Wednesday was the 200th anniversary of the birth of Richard Wagner (1813-1883), easily one of the greatest composers ever to have picked up a pen. There appears to be no middle ground with Wagner; he is either despised or adored by serious music aficionados. I am in the adoration camp and believe that he was in fact the greatest composer ever, certainly of opera – or music drama as he calls it. I consider Der Ring des Nibelungen to be the supreme achievement of western music; for me the sweetest, most moving moment in all opera comes in Die Walküre, when Brünnhilde tells Sieglinde that she is carrying in her womb the greatest hero of all time, Siegfried, and his theme is heard for the first time. Chuck Berry is very cool, of course, but Wagner provides the aesthetic shiver.
While many of his theoretical writings on music, especially his ideas on Zukunftsmusik (“music of the future”), are a bit strange (Did he really believe sculptors and painters would be satisfied just producing props, sets and backdrops for opera?), there is no question that his operas do indeed mark a towering advance in music. Contrary to general practice, his carefully crafted librettos were written by himself, and there is consequently in the Ring and his mature operas an unprecedented intimacy between the words and the music surrounding them. What the characters are singing is for the first time – at least to this degree – utterly important, which is probably why the increasing use of supertitles in opera houses has stirred renewed interest in the composer.
Wagner also broke ground in the music of his later operas, pushing the traditional tonal systems to their limits and dramatically influencing the next generation of composers, such as Gustav Mahler. Ultimately, his work led to the often blatantly atonal “music” of twentieth century composers like Arnold Schoenberg and Alban Berg. His use of leitmotivs or musical themes certainly points the way to cinematic music.
Behind this incredibly beautiful music, however, is a miserable human being. Wagner was domineering, and his opinions (on just about everything) were rarely affected by counterarguments and were expressed whether desired or not. He shamelessly used his friends, constantly borrowing money that would never be repaid and squandering it on luxuries. One might say that after music debt was the second constant in his life. He essentially deserted his first wife, Minna Planer, and had a conspicuous affair with Mathilde Wesendonck, the wife of one of his greatest benefactors. He produced three children with Franz Liszt’s daughter, Cosima, while she was still married to his loyal conductor Hans von Bülow, who finally allowed a divorce so that Cosima might became Wagner’s bride. In short, he seemed to think the world owed him a living, and given the music he created, I think it did.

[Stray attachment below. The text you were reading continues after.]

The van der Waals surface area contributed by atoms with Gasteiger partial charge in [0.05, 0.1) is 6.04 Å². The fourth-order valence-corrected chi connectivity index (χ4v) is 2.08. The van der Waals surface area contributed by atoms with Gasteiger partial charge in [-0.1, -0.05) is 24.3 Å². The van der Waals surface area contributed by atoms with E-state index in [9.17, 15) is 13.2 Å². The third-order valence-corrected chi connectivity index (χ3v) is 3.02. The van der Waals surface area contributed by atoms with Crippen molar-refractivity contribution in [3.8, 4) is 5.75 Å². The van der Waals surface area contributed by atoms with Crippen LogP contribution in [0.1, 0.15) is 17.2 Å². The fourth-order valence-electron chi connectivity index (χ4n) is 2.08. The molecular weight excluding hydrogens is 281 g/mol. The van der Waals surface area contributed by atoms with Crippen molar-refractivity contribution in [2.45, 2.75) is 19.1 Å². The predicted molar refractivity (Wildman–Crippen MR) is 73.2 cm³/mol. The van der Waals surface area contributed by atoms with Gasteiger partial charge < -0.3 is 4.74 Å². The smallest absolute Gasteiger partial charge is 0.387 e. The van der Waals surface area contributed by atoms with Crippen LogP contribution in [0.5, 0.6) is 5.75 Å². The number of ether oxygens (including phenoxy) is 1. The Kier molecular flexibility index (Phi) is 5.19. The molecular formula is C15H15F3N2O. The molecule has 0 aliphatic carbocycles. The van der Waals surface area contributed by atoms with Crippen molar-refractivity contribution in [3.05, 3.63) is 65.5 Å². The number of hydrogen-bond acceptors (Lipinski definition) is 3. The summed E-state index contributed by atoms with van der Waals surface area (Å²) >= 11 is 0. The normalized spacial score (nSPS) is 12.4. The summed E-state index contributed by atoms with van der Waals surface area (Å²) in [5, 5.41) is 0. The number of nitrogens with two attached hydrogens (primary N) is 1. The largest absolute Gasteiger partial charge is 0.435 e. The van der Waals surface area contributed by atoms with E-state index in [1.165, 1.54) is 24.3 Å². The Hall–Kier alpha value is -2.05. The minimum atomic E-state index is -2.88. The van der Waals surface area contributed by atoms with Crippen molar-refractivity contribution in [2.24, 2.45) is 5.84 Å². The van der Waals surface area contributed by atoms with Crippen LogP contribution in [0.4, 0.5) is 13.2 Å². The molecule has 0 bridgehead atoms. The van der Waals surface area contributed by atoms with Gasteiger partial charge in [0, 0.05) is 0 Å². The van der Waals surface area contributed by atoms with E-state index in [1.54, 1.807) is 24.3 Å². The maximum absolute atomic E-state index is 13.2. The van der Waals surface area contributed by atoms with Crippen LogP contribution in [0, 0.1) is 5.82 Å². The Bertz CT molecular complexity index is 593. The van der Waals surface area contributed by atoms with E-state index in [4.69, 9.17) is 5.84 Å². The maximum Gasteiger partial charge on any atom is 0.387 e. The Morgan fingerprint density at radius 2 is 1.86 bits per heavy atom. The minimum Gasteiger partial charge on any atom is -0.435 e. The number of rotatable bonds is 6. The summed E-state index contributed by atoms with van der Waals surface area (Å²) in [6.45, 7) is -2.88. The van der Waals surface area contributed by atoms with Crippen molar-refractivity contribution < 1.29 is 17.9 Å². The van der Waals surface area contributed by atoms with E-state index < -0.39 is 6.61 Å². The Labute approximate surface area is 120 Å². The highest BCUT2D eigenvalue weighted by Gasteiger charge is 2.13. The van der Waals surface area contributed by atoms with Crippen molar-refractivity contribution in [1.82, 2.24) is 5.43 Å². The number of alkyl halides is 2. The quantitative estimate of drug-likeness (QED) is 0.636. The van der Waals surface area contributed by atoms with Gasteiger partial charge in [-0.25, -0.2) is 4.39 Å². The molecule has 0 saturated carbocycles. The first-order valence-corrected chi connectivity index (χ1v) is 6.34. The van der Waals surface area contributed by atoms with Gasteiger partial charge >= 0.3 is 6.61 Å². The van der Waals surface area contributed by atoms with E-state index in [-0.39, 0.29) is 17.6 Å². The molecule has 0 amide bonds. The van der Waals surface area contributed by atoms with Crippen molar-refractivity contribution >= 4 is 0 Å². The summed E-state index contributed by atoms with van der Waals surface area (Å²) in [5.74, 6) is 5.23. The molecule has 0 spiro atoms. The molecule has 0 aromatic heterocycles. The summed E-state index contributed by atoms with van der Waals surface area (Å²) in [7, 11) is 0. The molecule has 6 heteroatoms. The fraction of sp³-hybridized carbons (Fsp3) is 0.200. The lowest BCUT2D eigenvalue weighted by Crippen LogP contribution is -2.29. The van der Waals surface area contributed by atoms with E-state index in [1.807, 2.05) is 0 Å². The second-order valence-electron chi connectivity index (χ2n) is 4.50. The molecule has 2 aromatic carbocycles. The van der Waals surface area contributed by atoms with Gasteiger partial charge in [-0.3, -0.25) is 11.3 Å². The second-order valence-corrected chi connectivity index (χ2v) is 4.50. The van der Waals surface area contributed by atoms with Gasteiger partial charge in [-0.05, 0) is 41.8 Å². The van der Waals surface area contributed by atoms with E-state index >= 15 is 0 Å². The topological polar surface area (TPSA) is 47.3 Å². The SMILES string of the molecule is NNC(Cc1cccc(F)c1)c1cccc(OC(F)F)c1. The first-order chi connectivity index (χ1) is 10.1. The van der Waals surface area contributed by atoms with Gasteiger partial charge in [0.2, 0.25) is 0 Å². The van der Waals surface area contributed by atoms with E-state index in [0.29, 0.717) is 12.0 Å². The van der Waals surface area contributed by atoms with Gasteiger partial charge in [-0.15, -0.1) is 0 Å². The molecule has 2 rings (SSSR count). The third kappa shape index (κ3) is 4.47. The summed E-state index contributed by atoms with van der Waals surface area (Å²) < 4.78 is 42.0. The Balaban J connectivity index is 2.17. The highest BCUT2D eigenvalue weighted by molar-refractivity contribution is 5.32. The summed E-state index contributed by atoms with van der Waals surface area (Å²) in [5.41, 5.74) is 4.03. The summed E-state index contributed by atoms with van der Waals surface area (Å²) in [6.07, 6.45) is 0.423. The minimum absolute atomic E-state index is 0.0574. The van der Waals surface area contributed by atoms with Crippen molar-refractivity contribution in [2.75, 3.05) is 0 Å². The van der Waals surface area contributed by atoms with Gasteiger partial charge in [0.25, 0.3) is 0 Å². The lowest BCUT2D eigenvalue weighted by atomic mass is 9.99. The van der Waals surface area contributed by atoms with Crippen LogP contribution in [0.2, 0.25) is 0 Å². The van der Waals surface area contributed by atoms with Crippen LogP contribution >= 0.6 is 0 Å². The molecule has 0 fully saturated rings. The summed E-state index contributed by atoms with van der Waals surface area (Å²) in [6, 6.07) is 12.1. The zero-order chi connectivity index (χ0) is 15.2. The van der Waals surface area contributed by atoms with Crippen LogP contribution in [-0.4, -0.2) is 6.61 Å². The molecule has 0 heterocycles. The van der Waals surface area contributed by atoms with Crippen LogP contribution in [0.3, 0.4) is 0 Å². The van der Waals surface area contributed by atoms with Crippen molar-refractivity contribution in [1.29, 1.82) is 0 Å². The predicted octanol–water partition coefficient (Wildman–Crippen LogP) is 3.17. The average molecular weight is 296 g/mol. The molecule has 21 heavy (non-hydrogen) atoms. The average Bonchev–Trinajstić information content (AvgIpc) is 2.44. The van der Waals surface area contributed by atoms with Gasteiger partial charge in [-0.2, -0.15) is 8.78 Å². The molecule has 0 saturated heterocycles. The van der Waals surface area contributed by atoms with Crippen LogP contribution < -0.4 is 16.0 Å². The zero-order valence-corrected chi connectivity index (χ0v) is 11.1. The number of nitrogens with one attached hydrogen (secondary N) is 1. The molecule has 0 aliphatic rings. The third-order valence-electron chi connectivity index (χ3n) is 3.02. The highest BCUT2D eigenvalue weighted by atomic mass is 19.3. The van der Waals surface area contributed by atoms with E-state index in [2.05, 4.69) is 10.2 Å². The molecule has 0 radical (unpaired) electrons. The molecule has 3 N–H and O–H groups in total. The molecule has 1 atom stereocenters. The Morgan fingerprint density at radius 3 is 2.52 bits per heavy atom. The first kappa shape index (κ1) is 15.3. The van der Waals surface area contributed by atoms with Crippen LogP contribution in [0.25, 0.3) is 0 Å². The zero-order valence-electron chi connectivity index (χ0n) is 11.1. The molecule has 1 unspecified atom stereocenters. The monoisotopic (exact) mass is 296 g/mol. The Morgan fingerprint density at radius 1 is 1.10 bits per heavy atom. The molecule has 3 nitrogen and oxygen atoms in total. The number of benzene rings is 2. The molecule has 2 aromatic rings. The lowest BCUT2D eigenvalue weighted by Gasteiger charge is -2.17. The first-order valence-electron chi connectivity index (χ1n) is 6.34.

What Wagner is best known for, certainly among those who have no familiarity with his music, is his anti-Semitism, something that might have been forgotten amidst all the other anti-Semitism of the nineteenth century but for the fact that he actually wrote about it and especially because Adolf Hitler loved his music. A great deal of energy has been spent looking for the traces of anti-Semitism in his works, focusing on figures like Beckmesser in Die Meistersinger and the Mime and his colleagues in the Ring. There is no evidence whatsoever for this, and Wagner was so wrapped up in the dramas and characters he was presenting that it seems unlikely he would consciously model them after Jews. And if there is anti-Semitism lurking behind figures and ideas in his operas, it is so subtle and subjective that it certainly does not matter to those who love the music.